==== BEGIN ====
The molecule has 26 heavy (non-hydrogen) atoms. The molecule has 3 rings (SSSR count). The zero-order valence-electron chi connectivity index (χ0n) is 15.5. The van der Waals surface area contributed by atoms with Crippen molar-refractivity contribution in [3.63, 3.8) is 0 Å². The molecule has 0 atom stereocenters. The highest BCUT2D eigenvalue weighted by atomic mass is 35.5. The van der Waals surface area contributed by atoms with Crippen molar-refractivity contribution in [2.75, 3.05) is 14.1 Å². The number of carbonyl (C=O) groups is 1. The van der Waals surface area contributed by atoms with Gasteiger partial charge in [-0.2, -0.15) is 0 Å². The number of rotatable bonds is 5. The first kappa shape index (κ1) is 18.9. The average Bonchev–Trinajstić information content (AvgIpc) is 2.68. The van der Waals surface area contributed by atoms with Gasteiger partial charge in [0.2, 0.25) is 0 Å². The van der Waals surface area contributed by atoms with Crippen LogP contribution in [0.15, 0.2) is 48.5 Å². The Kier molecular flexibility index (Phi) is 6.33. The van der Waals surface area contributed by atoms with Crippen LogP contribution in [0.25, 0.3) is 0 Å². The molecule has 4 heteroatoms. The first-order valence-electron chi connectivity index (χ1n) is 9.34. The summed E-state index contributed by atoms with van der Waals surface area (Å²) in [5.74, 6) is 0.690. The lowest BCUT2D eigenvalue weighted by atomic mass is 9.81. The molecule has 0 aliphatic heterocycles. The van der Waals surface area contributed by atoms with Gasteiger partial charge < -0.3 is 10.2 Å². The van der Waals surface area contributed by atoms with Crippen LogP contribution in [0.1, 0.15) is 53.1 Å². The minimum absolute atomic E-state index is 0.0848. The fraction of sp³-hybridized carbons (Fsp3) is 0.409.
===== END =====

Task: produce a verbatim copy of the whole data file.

The molecule has 26 heavy (non-hydrogen) atoms. The molecule has 3 rings (SSSR count). The zero-order valence-electron chi connectivity index (χ0n) is 15.5. The van der Waals surface area contributed by atoms with Crippen molar-refractivity contribution in [3.63, 3.8) is 0 Å². The molecule has 0 atom stereocenters. The highest BCUT2D eigenvalue weighted by atomic mass is 35.5. The van der Waals surface area contributed by atoms with Crippen molar-refractivity contribution in [2.75, 3.05) is 14.1 Å². The number of carbonyl (C=O) groups is 1. The van der Waals surface area contributed by atoms with Gasteiger partial charge in [-0.2, -0.15) is 0 Å². The number of rotatable bonds is 5. The first kappa shape index (κ1) is 18.9. The average Bonchev–Trinajstić information content (AvgIpc) is 2.68. The van der Waals surface area contributed by atoms with Gasteiger partial charge in [0.2, 0.25) is 0 Å². The van der Waals surface area contributed by atoms with Crippen LogP contribution in [0.15, 0.2) is 48.5 Å². The Kier molecular flexibility index (Phi) is 6.33. The van der Waals surface area contributed by atoms with Crippen LogP contribution in [0.25, 0.3) is 0 Å². The molecule has 4 heteroatoms. The first-order valence-electron chi connectivity index (χ1n) is 9.34. The summed E-state index contributed by atoms with van der Waals surface area (Å²) in [5.74, 6) is 0.690. The lowest BCUT2D eigenvalue weighted by atomic mass is 9.81. The molecule has 0 aliphatic heterocycles. The van der Waals surface area contributed by atoms with Gasteiger partial charge < -0.3 is 10.2 Å². The van der Waals surface area contributed by atoms with Crippen LogP contribution in [0.1, 0.15) is 53.1 Å². The minimum absolute atomic E-state index is 0.0848. The fraction of sp³-hybridized carbons (Fsp3) is 0.409.